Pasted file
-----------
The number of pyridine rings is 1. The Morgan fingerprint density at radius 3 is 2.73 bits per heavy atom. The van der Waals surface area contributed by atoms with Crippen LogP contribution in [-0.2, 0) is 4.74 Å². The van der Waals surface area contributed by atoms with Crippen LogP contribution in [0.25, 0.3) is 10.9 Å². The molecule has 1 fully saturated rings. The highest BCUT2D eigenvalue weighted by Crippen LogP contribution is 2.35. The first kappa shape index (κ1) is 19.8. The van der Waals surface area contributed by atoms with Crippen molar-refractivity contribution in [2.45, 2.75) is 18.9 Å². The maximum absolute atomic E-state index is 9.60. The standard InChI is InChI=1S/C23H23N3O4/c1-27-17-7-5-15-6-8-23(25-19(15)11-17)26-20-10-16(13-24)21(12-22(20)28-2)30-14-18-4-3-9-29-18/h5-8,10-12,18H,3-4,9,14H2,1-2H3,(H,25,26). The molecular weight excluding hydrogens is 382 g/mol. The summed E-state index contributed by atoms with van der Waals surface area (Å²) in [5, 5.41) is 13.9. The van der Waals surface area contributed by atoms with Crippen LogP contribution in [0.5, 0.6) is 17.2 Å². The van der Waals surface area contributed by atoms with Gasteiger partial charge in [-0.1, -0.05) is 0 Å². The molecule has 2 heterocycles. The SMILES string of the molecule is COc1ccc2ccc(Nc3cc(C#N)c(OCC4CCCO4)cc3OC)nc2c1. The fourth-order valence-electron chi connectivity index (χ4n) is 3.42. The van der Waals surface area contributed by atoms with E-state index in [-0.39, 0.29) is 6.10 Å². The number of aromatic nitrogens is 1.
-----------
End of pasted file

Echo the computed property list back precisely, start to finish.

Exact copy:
The number of pyridine rings is 1. The Morgan fingerprint density at radius 3 is 2.73 bits per heavy atom. The van der Waals surface area contributed by atoms with Crippen LogP contribution in [-0.2, 0) is 4.74 Å². The van der Waals surface area contributed by atoms with Crippen LogP contribution in [0.25, 0.3) is 10.9 Å². The molecule has 1 fully saturated rings. The highest BCUT2D eigenvalue weighted by Crippen LogP contribution is 2.35. The first kappa shape index (κ1) is 19.8. The van der Waals surface area contributed by atoms with Crippen molar-refractivity contribution in [2.45, 2.75) is 18.9 Å². The maximum absolute atomic E-state index is 9.60. The standard InChI is InChI=1S/C23H23N3O4/c1-27-17-7-5-15-6-8-23(25-19(15)11-17)26-20-10-16(13-24)21(12-22(20)28-2)30-14-18-4-3-9-29-18/h5-8,10-12,18H,3-4,9,14H2,1-2H3,(H,25,26). The molecular weight excluding hydrogens is 382 g/mol. The summed E-state index contributed by atoms with van der Waals surface area (Å²) in [5, 5.41) is 13.9. The van der Waals surface area contributed by atoms with Crippen LogP contribution in [0.5, 0.6) is 17.2 Å². The van der Waals surface area contributed by atoms with Gasteiger partial charge in [-0.1, -0.05) is 0 Å². The molecule has 2 heterocycles. The SMILES string of the molecule is COc1ccc2ccc(Nc3cc(C#N)c(OCC4CCCO4)cc3OC)nc2c1. The fourth-order valence-electron chi connectivity index (χ4n) is 3.42. The van der Waals surface area contributed by atoms with E-state index in [-0.39, 0.29) is 6.10 Å². The number of aromatic nitrogens is 1.